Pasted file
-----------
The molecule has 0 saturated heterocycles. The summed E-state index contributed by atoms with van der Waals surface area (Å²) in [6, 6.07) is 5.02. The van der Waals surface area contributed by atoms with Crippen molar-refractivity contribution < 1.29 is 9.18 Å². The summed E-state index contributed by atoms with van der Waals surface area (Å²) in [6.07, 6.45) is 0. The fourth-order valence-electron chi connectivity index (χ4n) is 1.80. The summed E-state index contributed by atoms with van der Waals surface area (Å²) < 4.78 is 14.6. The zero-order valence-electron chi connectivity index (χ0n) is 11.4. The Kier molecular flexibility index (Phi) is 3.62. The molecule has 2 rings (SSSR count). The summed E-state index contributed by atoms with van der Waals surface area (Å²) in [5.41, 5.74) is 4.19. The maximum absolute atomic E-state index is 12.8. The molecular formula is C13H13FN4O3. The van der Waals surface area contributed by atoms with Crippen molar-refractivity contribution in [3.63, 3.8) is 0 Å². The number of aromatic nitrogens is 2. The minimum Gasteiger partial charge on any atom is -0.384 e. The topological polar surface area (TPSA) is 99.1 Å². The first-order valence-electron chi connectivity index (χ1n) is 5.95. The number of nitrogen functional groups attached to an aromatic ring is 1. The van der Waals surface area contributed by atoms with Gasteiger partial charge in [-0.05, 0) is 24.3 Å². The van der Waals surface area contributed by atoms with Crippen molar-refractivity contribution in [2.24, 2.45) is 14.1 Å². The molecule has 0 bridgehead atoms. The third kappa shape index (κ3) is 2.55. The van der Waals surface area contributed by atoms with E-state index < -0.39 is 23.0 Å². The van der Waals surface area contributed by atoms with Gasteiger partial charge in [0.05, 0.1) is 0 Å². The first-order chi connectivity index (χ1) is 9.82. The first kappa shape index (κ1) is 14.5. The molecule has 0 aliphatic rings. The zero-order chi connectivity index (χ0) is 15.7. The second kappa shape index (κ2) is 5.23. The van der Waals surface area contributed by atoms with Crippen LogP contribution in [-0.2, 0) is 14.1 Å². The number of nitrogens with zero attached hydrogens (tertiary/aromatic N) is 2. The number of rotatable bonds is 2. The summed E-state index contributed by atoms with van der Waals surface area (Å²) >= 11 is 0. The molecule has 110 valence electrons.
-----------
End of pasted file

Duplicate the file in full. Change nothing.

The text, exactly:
The molecule has 0 saturated heterocycles. The summed E-state index contributed by atoms with van der Waals surface area (Å²) in [6, 6.07) is 5.02. The van der Waals surface area contributed by atoms with Crippen molar-refractivity contribution < 1.29 is 9.18 Å². The summed E-state index contributed by atoms with van der Waals surface area (Å²) in [6.07, 6.45) is 0. The fourth-order valence-electron chi connectivity index (χ4n) is 1.80. The summed E-state index contributed by atoms with van der Waals surface area (Å²) < 4.78 is 14.6. The zero-order valence-electron chi connectivity index (χ0n) is 11.4. The Kier molecular flexibility index (Phi) is 3.62. The molecule has 2 rings (SSSR count). The summed E-state index contributed by atoms with van der Waals surface area (Å²) in [5.41, 5.74) is 4.19. The maximum absolute atomic E-state index is 12.8. The molecular formula is C13H13FN4O3. The van der Waals surface area contributed by atoms with Crippen molar-refractivity contribution in [3.63, 3.8) is 0 Å². The number of aromatic nitrogens is 2. The minimum Gasteiger partial charge on any atom is -0.384 e. The topological polar surface area (TPSA) is 99.1 Å². The first-order valence-electron chi connectivity index (χ1n) is 5.95. The number of nitrogen functional groups attached to an aromatic ring is 1. The van der Waals surface area contributed by atoms with Gasteiger partial charge in [-0.05, 0) is 24.3 Å². The van der Waals surface area contributed by atoms with Crippen molar-refractivity contribution in [2.24, 2.45) is 14.1 Å². The molecule has 0 bridgehead atoms. The third kappa shape index (κ3) is 2.55. The van der Waals surface area contributed by atoms with E-state index < -0.39 is 23.0 Å². The van der Waals surface area contributed by atoms with Gasteiger partial charge in [0.05, 0.1) is 0 Å². The first-order chi connectivity index (χ1) is 9.82. The first kappa shape index (κ1) is 14.5. The molecule has 0 aliphatic rings. The zero-order chi connectivity index (χ0) is 15.7. The second kappa shape index (κ2) is 5.23. The van der Waals surface area contributed by atoms with Crippen LogP contribution in [-0.2, 0) is 14.1 Å². The number of nitrogens with zero attached hydrogens (tertiary/aromatic N) is 2. The number of rotatable bonds is 2. The summed E-state index contributed by atoms with van der Waals surface area (Å²) >= 11 is 0. The molecule has 110 valence electrons.